And the next four presidents basically followed suit, with some variance. Despite the War of 1812, further U.S. land acquisitions and the building up of interstate infrastructure, the next four administrations — those of Presidents James Madison, James Monroe, John Quincy Adams and Andrew Jackson — were able to bring the national debt down from $57 million to a mere $33,703.05.
You ask: How did our founders do it?
Here's a snapshot of their sentiments and policies toward national debt, which are detailed further in the third chapter ("Stop the Nightmare of Debt") of my book "Black Belt Patriotism":
George Washington told the House of Representatives in 1793: "No pecuniary consideration is more urgent than the regular redemption and discharge of the public debt; on none can delay be more injurious, or an economy of the time more valuable."
John Adams wrote to Jefferson from Paris in 1780: "I think we shall do no great things at borrowing (money), unless that system or some other, calculated to bring things to some certain and steady standard, succeeds."
Thomas Jefferson similarly admonished Samuel Kercheval in 1816, "To preserve (the) independence (of the people), we must not let our rulers load us with perpetual debt."
The national debt nearly doubled under Madison — largely because of the War of 1812 — but the "Father of the Constitution" said in remorse: "I regret, as much as any member, the unavoidable weight and duration of the burdens to be imposed; having never been a proselyte to the doctrine, that public debts are public benefits. I consider them, on the contrary, as evils which ought to be removed as fast as honor and justice will permit."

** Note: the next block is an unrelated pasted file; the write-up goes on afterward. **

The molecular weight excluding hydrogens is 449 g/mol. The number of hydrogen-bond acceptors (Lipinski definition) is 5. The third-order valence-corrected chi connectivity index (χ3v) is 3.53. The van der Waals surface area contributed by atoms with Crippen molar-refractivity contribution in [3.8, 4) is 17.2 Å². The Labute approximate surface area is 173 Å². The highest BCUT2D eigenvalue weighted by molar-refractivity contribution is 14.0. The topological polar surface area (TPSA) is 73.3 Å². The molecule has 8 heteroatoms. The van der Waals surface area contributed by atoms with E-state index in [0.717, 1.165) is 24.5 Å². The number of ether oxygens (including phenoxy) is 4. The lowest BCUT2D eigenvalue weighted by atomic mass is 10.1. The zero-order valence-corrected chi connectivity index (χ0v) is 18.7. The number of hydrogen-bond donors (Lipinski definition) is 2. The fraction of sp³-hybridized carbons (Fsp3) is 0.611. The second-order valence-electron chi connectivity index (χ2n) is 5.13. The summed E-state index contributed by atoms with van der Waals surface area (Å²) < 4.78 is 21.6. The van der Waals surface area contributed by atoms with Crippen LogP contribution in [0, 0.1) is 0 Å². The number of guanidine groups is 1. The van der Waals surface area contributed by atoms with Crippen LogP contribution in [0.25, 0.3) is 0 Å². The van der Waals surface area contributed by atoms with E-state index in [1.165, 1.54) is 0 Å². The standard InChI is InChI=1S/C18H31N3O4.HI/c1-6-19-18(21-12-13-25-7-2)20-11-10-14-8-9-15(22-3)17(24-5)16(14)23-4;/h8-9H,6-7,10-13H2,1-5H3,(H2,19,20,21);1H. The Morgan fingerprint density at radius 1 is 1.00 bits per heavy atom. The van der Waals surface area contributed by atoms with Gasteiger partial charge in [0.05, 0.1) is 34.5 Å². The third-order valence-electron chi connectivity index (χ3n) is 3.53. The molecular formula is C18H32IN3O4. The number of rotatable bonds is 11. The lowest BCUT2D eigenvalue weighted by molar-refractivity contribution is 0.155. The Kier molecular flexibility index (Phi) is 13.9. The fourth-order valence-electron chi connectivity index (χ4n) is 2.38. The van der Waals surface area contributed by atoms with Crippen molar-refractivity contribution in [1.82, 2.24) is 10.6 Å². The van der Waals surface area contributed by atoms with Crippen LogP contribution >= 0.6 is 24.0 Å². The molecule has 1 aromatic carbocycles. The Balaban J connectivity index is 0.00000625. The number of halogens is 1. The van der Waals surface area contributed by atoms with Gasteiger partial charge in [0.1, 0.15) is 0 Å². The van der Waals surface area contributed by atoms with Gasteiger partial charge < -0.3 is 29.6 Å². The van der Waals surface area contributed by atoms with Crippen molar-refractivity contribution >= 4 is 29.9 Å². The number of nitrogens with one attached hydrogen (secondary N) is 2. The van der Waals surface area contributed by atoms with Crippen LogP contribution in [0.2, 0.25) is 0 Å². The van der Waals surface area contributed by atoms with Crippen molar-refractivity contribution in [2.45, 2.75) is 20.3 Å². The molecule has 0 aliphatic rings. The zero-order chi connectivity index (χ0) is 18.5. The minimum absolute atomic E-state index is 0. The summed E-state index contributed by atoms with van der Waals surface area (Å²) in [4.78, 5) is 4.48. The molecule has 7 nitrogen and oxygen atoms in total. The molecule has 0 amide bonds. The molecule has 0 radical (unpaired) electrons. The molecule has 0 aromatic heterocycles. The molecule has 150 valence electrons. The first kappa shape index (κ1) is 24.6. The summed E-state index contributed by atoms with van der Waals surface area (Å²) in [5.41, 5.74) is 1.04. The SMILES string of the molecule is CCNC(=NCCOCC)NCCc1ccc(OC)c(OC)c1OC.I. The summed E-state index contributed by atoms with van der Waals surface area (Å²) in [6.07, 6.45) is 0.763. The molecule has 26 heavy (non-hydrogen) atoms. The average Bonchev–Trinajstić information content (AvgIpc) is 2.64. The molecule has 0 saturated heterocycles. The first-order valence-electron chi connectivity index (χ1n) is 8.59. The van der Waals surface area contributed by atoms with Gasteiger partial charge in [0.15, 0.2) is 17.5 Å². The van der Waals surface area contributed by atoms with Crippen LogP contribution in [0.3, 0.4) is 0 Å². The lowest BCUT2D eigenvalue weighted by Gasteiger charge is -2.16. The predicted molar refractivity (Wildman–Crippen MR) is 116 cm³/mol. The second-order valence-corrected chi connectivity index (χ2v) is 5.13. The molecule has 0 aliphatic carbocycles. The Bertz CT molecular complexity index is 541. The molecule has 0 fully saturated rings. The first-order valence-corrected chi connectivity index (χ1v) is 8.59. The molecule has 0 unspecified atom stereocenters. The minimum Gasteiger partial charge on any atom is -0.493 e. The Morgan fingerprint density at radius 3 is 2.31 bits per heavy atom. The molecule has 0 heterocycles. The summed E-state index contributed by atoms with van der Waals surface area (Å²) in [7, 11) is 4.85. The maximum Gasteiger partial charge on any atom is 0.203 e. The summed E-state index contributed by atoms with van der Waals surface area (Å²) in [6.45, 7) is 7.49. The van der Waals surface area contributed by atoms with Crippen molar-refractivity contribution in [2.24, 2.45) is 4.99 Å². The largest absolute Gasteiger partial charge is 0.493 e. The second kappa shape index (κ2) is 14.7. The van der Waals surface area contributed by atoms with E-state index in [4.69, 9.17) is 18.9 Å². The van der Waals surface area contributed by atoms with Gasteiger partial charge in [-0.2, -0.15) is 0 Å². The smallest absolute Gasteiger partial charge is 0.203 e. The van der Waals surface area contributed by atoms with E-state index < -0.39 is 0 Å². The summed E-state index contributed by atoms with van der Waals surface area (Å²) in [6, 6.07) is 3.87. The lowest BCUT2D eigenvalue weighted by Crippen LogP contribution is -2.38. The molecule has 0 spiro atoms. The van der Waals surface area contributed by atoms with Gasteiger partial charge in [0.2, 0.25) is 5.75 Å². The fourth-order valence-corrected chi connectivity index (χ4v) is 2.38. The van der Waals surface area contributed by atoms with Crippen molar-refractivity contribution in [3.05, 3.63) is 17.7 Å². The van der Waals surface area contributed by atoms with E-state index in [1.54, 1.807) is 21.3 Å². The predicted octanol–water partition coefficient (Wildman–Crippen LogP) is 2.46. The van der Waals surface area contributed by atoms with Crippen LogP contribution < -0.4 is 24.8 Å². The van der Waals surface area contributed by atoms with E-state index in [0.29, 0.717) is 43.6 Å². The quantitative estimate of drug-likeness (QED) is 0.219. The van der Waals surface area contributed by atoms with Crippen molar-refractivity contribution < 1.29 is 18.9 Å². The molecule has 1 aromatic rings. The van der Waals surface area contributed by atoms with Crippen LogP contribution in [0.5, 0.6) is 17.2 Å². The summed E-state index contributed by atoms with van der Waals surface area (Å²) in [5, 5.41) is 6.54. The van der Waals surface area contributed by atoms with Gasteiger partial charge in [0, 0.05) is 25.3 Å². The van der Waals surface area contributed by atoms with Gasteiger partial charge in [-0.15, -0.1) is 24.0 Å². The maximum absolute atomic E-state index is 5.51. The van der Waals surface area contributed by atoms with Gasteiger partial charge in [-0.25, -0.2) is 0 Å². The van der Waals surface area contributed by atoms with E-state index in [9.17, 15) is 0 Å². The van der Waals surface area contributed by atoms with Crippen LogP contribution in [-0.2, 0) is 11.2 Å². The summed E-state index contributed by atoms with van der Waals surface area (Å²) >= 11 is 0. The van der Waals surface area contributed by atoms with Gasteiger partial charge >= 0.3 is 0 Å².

Monroe, who shrank the national debt by one-third, said: "The vast amount of vacant lands, the value of which daily augments, forms an additional resource of great extent and duration. These resources, besides accomplishing every other necessary purpose, put it completely in the power of the United States to discharge the national debt at an early period."
John Quincy Adams, who also shrank the national debt by one-third, said, "The plain state of the fact appears to me to be that the load of taxation to pay the interest upon the national debt is greater than the nation can bear, and that the only possible remedy will be a composition with the public creditors, or an authoritative reduction of the debt in one form or another."
Jackson made this passionate presidential commitment: "I stand committed before the country to pay off the national debt at the earliest practicable moment. This pledge I am determined to redeem." (In January 1835, the national debt was paid off!)
Obama made this statement in a debate before he was elected: "There is no doubt that we've been living beyond our means, and we're going to have to make some adjustments. Now, what I've done throughout this campaign is to propose a net spending cut." But remember the figures: To date, Obama has added more than $5 trillion of national debt, spending about $4.18 billion every day that he has been in office.
Do you really want four more years?
John Adams was right: "Facts are stubborn things."